Throng of dignitaries, everyday people honors Mayor Ed Lee at City Hall memorial

Mon, 18 Dec 2017 05:17:59 UT

Billionaires, baseball players, politicians and everyday people filled San Francisco City Hall on Sunday to celebrate the life of Mayor Ed Lee, a man remembered for his dignity, humility and passion for the city. “Our mayor had kindness, he had class, he served others before himself,” said acting Mayor London Breed. “He listened, he cared and he fought for our city — all of its people — with the quiet dignity of a man who knows exactly what he stands for.



Bokara Legendre, solo performer, socialite and Buddhist, dead at 77

Sat, 16 Dec 2017 20:37:35 UT

Bokara Legendre, a solo performer, TV host and self-described “socialite-turned-social activist,” died Dec. 3 in her Mill Valley home from an aggressive form of thyroid cancer. She was 77. Legendre built a public persona out of her background as an heiress who was raised by servants in the South, made her way into the tippy top of San Francisco society, then evolved into a spiritual seeker who was friendly with the Dalai Lama. Her memoir, “Not What I Expected,” was published in July, and in November, while terminally ill, she gave a reading at Book Passage in Corte Madera.



Cal Band director turns in his baton after 28 years

Thu, 7 Dec 2017 03:00:00 UT

After 28 years of putting on white gloves and climbing a 6-foot ladder to do his conducting, Dr. Robert Calonico is retiring as director of the University of California Marching Band, commonly known as the Cal Band. Calonico, 63, announced to his students Wednesday evening that this year will be his last as UC Berkeley Director of Bands, an umbrella that covers the smaller Straw Hat Band that plays basketball games and pep rallies, and the 60-piece University Wind Ensemble that tours internationally. “I’d rather leave too soon than one day too late,” said Calonico, whose final performance with the 240-member marching band was in November at the Big Game at Stanford.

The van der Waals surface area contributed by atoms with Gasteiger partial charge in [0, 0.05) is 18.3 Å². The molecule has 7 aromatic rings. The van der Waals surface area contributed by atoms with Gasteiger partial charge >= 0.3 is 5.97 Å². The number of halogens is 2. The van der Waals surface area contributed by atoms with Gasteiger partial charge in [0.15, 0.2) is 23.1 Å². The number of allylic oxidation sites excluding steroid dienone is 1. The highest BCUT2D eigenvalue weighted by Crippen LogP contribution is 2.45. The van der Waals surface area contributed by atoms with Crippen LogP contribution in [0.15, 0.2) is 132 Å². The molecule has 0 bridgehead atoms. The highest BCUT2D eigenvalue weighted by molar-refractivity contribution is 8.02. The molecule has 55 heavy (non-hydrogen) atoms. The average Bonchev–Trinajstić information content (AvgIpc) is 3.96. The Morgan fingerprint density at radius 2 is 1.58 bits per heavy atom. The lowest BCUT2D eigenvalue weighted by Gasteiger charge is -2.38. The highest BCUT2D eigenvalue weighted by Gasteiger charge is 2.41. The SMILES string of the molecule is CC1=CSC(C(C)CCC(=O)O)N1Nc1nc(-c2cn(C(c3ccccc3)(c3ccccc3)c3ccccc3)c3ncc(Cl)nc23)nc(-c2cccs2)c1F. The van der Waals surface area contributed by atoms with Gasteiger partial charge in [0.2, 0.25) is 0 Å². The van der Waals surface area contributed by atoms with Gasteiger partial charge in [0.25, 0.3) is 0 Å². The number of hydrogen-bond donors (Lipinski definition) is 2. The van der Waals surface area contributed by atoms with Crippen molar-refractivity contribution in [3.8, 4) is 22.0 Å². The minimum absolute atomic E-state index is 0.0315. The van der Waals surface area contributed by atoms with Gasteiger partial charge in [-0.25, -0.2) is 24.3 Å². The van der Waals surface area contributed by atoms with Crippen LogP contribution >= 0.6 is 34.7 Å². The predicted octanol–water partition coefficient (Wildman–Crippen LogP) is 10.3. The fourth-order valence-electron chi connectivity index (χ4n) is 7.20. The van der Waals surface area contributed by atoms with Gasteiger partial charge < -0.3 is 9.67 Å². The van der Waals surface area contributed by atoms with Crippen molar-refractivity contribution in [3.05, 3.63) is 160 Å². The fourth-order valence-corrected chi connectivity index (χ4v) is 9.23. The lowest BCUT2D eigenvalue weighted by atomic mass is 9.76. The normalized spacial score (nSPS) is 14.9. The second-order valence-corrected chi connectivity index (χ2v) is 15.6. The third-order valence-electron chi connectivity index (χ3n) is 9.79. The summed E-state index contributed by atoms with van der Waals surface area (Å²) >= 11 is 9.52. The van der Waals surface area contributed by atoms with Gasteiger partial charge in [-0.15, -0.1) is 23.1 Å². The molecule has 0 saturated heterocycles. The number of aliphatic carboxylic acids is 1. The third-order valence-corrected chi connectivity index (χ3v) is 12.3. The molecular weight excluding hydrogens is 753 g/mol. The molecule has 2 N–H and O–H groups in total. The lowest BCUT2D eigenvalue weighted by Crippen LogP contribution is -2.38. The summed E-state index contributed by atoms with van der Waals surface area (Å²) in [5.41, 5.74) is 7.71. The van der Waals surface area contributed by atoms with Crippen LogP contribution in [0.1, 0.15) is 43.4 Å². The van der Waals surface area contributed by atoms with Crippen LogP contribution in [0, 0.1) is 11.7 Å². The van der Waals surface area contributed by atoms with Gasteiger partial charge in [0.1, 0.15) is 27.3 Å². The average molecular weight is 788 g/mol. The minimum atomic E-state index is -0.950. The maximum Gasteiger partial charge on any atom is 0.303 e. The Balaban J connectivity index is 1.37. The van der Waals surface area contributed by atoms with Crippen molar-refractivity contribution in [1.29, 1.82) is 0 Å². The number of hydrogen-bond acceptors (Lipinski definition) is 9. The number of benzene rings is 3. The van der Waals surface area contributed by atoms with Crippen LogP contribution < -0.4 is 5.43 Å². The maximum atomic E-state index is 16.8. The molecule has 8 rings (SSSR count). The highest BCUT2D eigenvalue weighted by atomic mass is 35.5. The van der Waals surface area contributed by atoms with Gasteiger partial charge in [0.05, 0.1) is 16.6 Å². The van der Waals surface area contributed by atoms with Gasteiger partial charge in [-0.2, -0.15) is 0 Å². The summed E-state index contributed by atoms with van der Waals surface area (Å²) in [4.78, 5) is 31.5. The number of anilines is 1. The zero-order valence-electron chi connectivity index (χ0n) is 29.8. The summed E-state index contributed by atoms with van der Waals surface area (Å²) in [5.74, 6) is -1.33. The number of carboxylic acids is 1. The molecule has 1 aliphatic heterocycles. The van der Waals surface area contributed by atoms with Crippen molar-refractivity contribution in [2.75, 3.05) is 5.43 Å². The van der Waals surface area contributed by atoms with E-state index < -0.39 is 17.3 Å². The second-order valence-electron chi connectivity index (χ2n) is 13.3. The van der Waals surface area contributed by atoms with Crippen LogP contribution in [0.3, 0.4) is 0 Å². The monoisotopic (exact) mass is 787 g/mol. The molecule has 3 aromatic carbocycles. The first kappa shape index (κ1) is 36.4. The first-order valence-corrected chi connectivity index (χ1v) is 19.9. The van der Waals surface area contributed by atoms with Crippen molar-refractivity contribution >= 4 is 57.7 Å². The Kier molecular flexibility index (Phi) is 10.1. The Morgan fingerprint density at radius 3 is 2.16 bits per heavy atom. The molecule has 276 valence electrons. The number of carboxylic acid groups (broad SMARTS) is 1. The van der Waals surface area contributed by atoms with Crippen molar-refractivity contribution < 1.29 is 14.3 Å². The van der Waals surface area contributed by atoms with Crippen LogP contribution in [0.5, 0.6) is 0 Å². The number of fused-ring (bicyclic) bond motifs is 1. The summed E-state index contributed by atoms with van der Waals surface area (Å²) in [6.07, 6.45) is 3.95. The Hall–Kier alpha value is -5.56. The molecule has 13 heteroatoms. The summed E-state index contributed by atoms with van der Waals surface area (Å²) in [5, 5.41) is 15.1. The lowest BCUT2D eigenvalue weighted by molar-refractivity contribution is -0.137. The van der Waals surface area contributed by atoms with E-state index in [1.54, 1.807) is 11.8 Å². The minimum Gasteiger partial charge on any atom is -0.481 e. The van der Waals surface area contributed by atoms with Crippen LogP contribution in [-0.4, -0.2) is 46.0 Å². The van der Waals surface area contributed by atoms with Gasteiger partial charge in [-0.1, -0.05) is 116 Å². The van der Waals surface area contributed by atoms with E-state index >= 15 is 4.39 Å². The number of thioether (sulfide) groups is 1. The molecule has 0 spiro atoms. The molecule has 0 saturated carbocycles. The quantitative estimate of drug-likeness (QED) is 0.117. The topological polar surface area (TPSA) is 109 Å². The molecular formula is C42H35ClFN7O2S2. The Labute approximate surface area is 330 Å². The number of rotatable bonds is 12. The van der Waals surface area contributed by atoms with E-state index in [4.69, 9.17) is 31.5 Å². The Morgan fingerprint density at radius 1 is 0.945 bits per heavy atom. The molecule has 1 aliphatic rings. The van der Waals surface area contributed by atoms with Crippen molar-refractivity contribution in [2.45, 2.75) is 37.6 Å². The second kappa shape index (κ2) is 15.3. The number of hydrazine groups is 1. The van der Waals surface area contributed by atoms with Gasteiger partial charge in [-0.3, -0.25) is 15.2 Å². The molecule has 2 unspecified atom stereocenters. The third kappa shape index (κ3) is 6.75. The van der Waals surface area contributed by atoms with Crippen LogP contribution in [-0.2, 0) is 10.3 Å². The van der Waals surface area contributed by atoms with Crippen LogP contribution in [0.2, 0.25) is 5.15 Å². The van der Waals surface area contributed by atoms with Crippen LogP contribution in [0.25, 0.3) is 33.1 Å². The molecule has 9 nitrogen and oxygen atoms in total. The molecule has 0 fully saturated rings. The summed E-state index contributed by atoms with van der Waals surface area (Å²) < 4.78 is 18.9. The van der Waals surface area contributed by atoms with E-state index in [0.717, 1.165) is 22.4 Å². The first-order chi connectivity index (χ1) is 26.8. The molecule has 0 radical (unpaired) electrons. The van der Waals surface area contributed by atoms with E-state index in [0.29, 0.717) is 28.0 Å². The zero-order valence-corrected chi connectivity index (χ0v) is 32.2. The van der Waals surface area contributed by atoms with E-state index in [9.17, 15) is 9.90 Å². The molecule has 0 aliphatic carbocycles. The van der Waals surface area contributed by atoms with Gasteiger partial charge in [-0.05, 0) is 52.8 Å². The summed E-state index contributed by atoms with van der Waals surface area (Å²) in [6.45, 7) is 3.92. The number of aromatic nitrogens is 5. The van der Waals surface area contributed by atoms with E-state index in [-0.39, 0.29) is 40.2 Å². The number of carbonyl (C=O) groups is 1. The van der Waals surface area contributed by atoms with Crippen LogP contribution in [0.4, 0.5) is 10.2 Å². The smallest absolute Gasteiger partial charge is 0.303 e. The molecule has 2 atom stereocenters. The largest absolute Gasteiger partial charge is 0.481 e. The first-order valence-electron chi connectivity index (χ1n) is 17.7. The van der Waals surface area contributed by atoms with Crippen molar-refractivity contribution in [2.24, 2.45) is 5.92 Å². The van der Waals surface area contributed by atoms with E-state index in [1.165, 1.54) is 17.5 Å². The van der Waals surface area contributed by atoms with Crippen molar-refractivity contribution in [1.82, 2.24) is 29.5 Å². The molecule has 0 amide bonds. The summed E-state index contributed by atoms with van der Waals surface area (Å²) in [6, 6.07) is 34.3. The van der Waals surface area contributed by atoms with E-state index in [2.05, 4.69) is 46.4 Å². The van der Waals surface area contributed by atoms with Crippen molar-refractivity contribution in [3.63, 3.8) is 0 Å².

Forgotten Japanese POW camp recalled in Chinatown exhibition

Tue, 5 Dec 2017 18:30:13 UT

The torture and travail endured on the Bataan Death March is well known. What isn’t is the torture and travail those prisoners of war were put through when they reached their end destination in China. This remembrance is the mission of “Forgotten Camp: Allied POWs of Shenyang,” a North American premiere at the World War II Pacific War Memorial Hall, inside a Chinatown storefront. The display of 200 enlarged images, along with wall text and illustrations smuggled out by the POWs themselves, comes from China’s Site Museum of Shenyang POW Camp of World War II Allied Forces, and this is its North American premiere.



Jack Stauffacher, typographer and master printer, dies at 96

Sat, 25 Nov 2017 22:30:35 UT

Jack Stauffacher, a master printer who taught himself on a mail-order press and ended up with his austere and exquisite typography in the collections of the San Francisco Museum of Modern Art and the Bancroft Library at UC Berkeley, has died. Mr. Stauffacher died Nov. 16 at his longtime home in Tiburon, said his daughter, Francesca Stauffacher of Corte Madera. He was 96. In a nearly 80-year career that started when he was a teenager, Mr. Stauffacher worked with metal and wood type and printed everything from business cards and tickets to fine art books and museum monographs. Along the way, he was part of the North Beach bohemia that spawned the Beats after World War II.